It can give you a much better selection around flyaway hairs and fuzzy edge details. As well as the Select Subject feature in Photoshop, you’ll also find subject selection within Lightroom and Camera Raw’s Masking tools. These make it a doddle to quickly create a mask over your subject, then make tonal adjustments to boost the area.
Automatic People Masking
Portrait retouching is one of the most monotonous of editing tasks, but thankfully machine-learning tools can speed things up for us. The portrait retoucher often needs to isolate parts of a face in order to make tailored adjustments to different areas, perhaps to lighten the whites of the eyes, soften the skin or add texture to the hair.
In this regard the People Masking feature in Camera Raw and Lightroom is a huge timesaver. It automatically creates masks for these different parts of a face, so you can quickly apply tonal adjustments to them.
Simply go to the Masks Panel, click on the person’s face and choose which masks you want to generate (eg Facial Skin, Body Skin, Eyebrows, Eye Sclera, Iris, Lips, Teeth, Hair, Clothes). A touch of negative Texture can enhance skin but if you want more control, there’s also the excellent Skin Soften Neural Filter in Photoshop (Filter>Neural Filters).
Photoshop Photo Restoration
Few editing tasks are more rewarding than restoring old photos. Photoshop’s Photo Restoration Neural Filter is a great aid for restoration work. Scan an old print, open it in Photoshop and go to Filter> Neural Filters then turn on the Photo Restoration filter. The feature is exceptionally good at enhancing facial details (although it’s easy to push it too far).
The Scratches slider is helpful as it seeks out and fixes dirt and scratches for you, which can save many hours of painful retouching. It’s also worth experimenting with the Colorize Neural Filter, which applies an effect akin to hand-colouring in your old monochrome photos.
Presets have long been one of the best things about Lightroom and Camera Raw. They allow you to save a set of adjustments made on one image and apply them to other images with a single click. The recently introduced Adaptive Presets go one step further, by allowing you to build AI-generated masks in your presets. So you can, for instance, make a preset to target and boost colours in a sky then apply it instantly to any other image with a sky.
Simply go to the Masks Panel in Camera Raw or Lightroom, generate a mask to isolate something (you can make AI masks for Subject, Sky, Background and facial features). Once done, adjust the area using the tonal sliders, then head to the Preset Panel and click the New Preset icon to create your Adaptive Preset. You’ll also find a range of inbuilt Adaptive Presets created by Adobe within the Preset Panel, under the headings Adaptive Portrait, Adaptive Subject and Adaptive Sky.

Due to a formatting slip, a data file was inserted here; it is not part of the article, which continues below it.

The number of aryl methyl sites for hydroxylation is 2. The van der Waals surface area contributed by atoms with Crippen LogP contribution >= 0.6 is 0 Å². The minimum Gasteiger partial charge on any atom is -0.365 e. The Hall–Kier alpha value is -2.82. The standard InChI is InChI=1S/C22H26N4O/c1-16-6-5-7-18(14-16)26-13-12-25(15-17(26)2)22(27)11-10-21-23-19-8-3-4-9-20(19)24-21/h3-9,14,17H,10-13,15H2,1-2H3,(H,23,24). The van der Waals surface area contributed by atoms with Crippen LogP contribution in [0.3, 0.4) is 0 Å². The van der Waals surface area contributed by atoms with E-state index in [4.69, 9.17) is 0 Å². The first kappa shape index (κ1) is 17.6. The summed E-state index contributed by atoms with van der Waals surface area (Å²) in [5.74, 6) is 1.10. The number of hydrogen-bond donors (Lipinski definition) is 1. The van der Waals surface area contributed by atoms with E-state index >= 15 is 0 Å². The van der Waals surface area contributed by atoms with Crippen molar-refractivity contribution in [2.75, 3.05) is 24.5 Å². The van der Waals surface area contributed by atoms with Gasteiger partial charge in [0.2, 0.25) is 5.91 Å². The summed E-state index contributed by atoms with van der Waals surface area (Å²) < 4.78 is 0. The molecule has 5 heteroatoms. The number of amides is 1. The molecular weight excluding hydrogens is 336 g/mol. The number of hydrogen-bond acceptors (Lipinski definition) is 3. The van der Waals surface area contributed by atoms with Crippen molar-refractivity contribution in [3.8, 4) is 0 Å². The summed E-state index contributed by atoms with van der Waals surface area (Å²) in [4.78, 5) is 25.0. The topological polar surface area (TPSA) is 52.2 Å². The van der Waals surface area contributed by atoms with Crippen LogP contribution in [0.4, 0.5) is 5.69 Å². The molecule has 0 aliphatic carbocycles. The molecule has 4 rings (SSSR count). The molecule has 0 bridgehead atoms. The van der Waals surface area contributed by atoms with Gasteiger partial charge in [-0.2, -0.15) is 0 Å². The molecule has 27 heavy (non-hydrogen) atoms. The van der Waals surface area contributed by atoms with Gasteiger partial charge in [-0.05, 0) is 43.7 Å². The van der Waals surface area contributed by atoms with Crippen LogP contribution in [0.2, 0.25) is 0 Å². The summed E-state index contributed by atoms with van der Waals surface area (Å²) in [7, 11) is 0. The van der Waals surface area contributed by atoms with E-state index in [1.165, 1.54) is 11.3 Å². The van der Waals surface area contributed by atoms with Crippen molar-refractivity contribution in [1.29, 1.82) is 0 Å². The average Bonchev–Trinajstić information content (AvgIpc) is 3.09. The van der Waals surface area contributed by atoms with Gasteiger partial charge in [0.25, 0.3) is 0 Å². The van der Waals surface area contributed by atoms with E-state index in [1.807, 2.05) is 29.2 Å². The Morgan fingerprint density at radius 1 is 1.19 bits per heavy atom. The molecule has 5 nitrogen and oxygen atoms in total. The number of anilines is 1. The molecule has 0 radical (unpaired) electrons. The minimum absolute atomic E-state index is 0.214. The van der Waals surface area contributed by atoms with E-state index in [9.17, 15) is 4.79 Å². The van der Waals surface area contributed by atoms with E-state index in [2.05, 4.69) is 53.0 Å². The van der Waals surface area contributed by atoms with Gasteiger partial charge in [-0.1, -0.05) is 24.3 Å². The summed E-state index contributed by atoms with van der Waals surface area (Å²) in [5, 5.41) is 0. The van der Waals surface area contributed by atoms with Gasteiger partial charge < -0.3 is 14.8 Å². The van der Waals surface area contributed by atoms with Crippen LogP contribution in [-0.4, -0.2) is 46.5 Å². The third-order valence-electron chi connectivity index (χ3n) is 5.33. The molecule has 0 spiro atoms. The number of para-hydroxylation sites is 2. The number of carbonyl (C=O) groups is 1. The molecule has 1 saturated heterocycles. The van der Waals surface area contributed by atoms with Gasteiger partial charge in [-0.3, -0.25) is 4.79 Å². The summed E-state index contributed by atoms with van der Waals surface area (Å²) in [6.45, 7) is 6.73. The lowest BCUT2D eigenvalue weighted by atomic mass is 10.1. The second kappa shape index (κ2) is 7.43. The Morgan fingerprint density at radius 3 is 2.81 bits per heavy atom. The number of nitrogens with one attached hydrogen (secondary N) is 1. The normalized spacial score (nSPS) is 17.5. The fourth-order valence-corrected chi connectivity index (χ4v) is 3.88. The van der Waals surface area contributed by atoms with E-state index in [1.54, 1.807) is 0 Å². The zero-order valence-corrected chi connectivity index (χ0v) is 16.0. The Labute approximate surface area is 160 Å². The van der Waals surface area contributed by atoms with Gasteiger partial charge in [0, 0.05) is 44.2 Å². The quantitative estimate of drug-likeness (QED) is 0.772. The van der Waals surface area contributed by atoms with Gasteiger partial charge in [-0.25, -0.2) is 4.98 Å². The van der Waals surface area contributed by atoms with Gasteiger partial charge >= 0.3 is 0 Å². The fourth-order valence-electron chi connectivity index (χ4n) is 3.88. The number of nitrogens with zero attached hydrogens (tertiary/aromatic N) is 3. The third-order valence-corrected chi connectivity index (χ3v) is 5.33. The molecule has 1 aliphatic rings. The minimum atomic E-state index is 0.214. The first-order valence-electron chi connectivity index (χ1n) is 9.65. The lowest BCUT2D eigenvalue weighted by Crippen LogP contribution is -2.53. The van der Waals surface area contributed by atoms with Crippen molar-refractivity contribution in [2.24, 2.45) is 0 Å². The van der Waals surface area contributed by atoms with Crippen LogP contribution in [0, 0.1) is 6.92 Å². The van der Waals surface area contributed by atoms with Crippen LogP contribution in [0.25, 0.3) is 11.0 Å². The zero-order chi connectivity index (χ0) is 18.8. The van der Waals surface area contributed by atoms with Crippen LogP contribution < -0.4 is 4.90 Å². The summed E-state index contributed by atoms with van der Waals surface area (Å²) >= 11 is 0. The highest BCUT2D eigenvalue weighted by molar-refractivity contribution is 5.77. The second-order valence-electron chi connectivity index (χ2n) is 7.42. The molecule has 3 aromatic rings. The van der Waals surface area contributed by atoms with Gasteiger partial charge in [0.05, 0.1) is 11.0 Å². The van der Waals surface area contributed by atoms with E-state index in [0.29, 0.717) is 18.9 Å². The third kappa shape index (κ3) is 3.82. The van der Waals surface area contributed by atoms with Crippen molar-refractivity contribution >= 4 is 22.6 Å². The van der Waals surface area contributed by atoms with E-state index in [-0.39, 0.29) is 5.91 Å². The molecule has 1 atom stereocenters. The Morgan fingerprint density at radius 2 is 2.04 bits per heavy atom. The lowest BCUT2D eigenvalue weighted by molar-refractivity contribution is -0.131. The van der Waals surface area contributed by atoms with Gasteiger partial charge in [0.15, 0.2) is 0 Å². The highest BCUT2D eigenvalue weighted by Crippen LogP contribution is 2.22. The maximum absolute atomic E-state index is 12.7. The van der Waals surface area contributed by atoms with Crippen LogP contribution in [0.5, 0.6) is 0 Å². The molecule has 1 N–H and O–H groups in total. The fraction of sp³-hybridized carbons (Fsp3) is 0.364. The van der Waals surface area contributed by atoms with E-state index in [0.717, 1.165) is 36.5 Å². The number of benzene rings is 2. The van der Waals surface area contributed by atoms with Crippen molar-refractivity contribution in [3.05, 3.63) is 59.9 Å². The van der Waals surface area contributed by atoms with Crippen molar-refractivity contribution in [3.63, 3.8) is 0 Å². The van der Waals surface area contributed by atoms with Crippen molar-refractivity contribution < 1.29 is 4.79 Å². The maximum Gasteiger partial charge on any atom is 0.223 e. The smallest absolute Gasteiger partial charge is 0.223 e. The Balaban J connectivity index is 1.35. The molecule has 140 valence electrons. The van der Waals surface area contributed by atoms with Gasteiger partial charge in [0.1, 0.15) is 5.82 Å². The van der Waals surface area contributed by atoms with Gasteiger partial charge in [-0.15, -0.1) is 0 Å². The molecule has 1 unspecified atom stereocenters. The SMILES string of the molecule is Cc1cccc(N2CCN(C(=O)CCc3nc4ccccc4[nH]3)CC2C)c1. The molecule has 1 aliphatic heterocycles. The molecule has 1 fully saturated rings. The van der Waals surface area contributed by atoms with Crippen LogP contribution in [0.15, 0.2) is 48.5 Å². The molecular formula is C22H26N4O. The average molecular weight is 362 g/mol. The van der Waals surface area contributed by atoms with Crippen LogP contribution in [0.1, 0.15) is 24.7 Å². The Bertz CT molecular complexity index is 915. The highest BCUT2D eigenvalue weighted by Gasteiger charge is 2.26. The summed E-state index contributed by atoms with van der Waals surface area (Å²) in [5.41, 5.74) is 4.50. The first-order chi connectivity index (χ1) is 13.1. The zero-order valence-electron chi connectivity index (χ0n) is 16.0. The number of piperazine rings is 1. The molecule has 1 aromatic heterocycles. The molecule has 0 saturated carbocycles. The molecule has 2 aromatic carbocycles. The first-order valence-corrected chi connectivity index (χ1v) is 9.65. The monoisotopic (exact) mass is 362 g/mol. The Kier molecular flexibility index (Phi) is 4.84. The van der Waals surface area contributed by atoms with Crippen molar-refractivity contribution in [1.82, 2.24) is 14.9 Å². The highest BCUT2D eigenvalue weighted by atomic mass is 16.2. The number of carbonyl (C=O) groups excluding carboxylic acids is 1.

Able to clean up noise to an astonishing degree, this is fast becoming my favourite AI-powered tool. If you have images shot at high ISOs then the Denoise button in the Camera Raw/Lightroom Detail Panel can vastly improve them. It goes beyond anything you could achieve with standard noise-reduction tools. Set Denoise going and a new DNG raw file will be generated alongside your original (it only works with raw files). It’s especially brilliant when used on older photos. Try it out on an old photo shot at a high ISO like 6400 ISO and you’re likely to be blown away by the results.
At the time of writing, this is Adobe’s newest AI-powered photo editing tool. Found in Camera Raw and Lightroom, the new Lens Blur panel allows you to blur the foreground and background in your photos. It automatically creates a depth map for the scene, then applies realistic fall-off in front of and behind the point of focus. By default this point is where your main subject is, but you can target different parts of the scene to be ‘in-focus’ if you choose. Focal Range controls let you fine-tune the blur, so you can choose to have a very shallow depth of field, or leave more of the scene sharp. Focus and Blur brushes let you manually fine-tune the results.
James Paterson is as skilled a photo editor as he is a photographer. His work has appeared in countless magazines and books, and in 2014, he was appointed editor of Practical Photoshop. His subjects range from portraits to landscapes, architecture and underwater scenes. For James, Photoshop is more than just a work tool. Visit www.patersonphotos.com.